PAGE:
Article Highlight: Surgically implanting a left ventricular assist device (LVAD) can prolong the lives of people with end-stage heart failure. But the surgery and device carry significant risk for harms, such as infections and stroke, according to researchers in an article in JAMA Internal Medicine. Using a shared decision making tool improved patients’ knowledge about the potential benefits and risks of an LVAD compared with typical educational pamphlets. The aid also helped them make initial decisions better aligned with their values.

Related Journal Citations

Peer-Review Summary

Peer review of PCORI-funded research helps make sure the report presents complete, balanced, and useful information about the research. It also assesses how the project addressed PCORI’s Methodology Standards. During peer review, experts read a draft report of the research and provide comments about the report. These experts may include a scientist focused on the research topic, a specialist in research methods, a patient or caregiver, and a healthcare professional. These reviewers cannot have conflicts of interest with the study.

The peer reviewers point out where the draft report may need revision. For example, they may suggest ways to improve descriptions of the conduct of the study or to clarify the connection between results and conclusions. Sometimes, awardees revise their draft reports twice or more to address all of the reviewers’ comments.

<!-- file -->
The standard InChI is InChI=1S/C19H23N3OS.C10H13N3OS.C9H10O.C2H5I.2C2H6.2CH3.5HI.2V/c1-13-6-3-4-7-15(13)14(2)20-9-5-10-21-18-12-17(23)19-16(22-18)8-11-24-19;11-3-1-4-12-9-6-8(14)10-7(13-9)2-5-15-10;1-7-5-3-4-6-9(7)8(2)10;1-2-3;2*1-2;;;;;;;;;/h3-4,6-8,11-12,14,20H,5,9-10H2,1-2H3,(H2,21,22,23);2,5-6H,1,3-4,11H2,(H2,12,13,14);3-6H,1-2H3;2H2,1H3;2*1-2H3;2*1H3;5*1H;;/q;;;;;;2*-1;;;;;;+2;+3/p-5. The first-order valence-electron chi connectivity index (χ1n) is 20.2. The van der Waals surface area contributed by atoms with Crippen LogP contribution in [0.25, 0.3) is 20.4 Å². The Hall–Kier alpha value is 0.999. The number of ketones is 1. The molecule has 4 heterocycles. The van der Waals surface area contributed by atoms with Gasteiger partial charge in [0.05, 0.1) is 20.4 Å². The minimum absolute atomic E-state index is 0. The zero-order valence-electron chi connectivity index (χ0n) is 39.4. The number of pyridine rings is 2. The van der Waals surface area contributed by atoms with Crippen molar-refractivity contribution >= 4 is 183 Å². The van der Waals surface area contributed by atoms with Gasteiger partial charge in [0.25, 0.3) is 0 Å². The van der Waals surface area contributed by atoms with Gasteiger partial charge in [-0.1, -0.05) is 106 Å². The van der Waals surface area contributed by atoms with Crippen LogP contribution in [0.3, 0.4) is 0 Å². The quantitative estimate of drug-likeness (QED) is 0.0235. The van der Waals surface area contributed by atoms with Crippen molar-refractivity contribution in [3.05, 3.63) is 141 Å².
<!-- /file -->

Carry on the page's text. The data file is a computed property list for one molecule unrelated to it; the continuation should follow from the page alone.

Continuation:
Peer reviewers commented, and the researchers made changes or provided responses. The comments and responses included the following:

  • Reviewers asked for more information about the type of educational materials provided to the usual care control group across sites, so that readers could more easily compare the control group to their own usual care practices. The researchers added details about this, including a table listing the educational materials used at each site.
  • Reviewers asked if the intervention materials were available so that other centers could use them. The researchers said the materials have been online and freely available for many years. They added information to the report about where to find the materials. The researchers also added a recommendation to the report that, based on the study’s results, other left ventricular assist device (LVAD) programs should consider using their educational intervention.
  • Reviewers asked for clarification about sample size and whether the actual number of people completing the study affected the ability to detect differences. The researchers said the study was adequately powered to detect meaningful differences in the primary outcome, since they enrolled substantially more patients and caregivers than required in the study plans. However, the study was not adequately powered for subanalyses. They also noted that missing data were more common among patients who did not receive an LVAD and their caregivers.  
  • Reviewers asked whether the effectiveness study results were consistent with the widely accepted RE-AIM (Reach Effectiveness Adoption Implementation Maintenance) framework for dissemination research. The researchers clarified in the study overview section that the primary endpoints of the effectiveness study specifically targeted the effectiveness and implementation components of RE-AIM and explained how they evaluated these components.

Conflict of Interest Disclosures

Project Information

Larry A. Allen, MD, MHS
University of Colorado Denver
A Multicenter Trial of a Shared Decision Support Intervention for Patients and Their Caregivers Offered Destination Therapy for End-Stage Heart Failure: The DECIDE-LVAD Trial

Key Dates

July 2014
May 2019

Study Registration Information


Has Results
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Intervention Strategy Intervention Strategies PCORI funds comparative clinical effectiveness research (CER) studies that compare two or more options or approaches to health care, or that compare different ways of delivering or receiving care. View Glossary
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Last updated: April 22, 2024